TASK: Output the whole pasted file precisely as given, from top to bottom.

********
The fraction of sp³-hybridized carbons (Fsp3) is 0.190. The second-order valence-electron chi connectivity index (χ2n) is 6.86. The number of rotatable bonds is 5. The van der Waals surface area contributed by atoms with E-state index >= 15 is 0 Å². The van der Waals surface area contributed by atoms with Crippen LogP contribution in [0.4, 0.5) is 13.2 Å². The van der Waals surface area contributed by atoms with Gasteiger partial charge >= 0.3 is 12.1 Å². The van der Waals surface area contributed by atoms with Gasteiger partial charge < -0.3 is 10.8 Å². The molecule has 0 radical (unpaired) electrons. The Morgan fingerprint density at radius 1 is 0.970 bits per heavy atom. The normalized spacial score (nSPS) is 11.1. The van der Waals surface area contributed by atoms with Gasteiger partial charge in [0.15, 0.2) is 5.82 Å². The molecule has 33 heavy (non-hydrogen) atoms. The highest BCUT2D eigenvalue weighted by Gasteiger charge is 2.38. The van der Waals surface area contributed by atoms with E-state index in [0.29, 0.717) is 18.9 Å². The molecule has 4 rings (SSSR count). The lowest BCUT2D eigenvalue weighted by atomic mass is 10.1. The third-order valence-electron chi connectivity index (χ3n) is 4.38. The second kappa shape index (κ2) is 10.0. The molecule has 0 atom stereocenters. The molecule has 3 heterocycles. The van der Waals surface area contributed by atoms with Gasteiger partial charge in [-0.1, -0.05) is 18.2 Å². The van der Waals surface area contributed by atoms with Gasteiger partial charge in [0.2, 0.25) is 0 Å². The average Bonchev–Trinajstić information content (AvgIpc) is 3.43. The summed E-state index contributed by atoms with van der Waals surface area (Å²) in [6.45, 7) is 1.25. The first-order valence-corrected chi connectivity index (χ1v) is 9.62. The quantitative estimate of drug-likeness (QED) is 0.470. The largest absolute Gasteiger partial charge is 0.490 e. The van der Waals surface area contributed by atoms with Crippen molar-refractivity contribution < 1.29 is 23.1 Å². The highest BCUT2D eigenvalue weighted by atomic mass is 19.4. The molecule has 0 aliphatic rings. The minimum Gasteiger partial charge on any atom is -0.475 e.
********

The fraction of sp³-hybridized carbons (Fsp3) is 0.190. The second-order valence-electron chi connectivity index (χ2n) is 6.86. The number of rotatable bonds is 5. The van der Waals surface area contributed by atoms with E-state index >= 15 is 0 Å². The van der Waals surface area contributed by atoms with Crippen LogP contribution in [0.4, 0.5) is 13.2 Å². The van der Waals surface area contributed by atoms with Gasteiger partial charge >= 0.3 is 12.1 Å². The van der Waals surface area contributed by atoms with Gasteiger partial charge < -0.3 is 10.8 Å². The molecule has 0 radical (unpaired) electrons. The Morgan fingerprint density at radius 1 is 0.970 bits per heavy atom. The normalized spacial score (nSPS) is 11.1. The van der Waals surface area contributed by atoms with Gasteiger partial charge in [0.15, 0.2) is 5.82 Å². The molecule has 33 heavy (non-hydrogen) atoms. The highest BCUT2D eigenvalue weighted by Gasteiger charge is 2.38. The van der Waals surface area contributed by atoms with E-state index in [0.29, 0.717) is 18.9 Å². The molecule has 4 rings (SSSR count). The lowest BCUT2D eigenvalue weighted by atomic mass is 10.1. The third-order valence-electron chi connectivity index (χ3n) is 4.38. The second kappa shape index (κ2) is 10.0. The molecule has 0 atom stereocenters. The molecule has 3 heterocycles. The van der Waals surface area contributed by atoms with Gasteiger partial charge in [-0.1, -0.05) is 18.2 Å². The van der Waals surface area contributed by atoms with Gasteiger partial charge in [0.2, 0.25) is 0 Å². The average Bonchev–Trinajstić information content (AvgIpc) is 3.43. The summed E-state index contributed by atoms with van der Waals surface area (Å²) in [6.45, 7) is 1.25. The first-order valence-corrected chi connectivity index (χ1v) is 9.62. The quantitative estimate of drug-likeness (QED) is 0.470. The largest absolute Gasteiger partial charge is 0.490 e. The van der Waals surface area contributed by atoms with Crippen molar-refractivity contribution < 1.29 is 23.1 Å². The highest BCUT2D eigenvalue weighted by atomic mass is 19.4. The molecule has 0 aliphatic rings. The minimum Gasteiger partial charge on any atom is -0.475 e.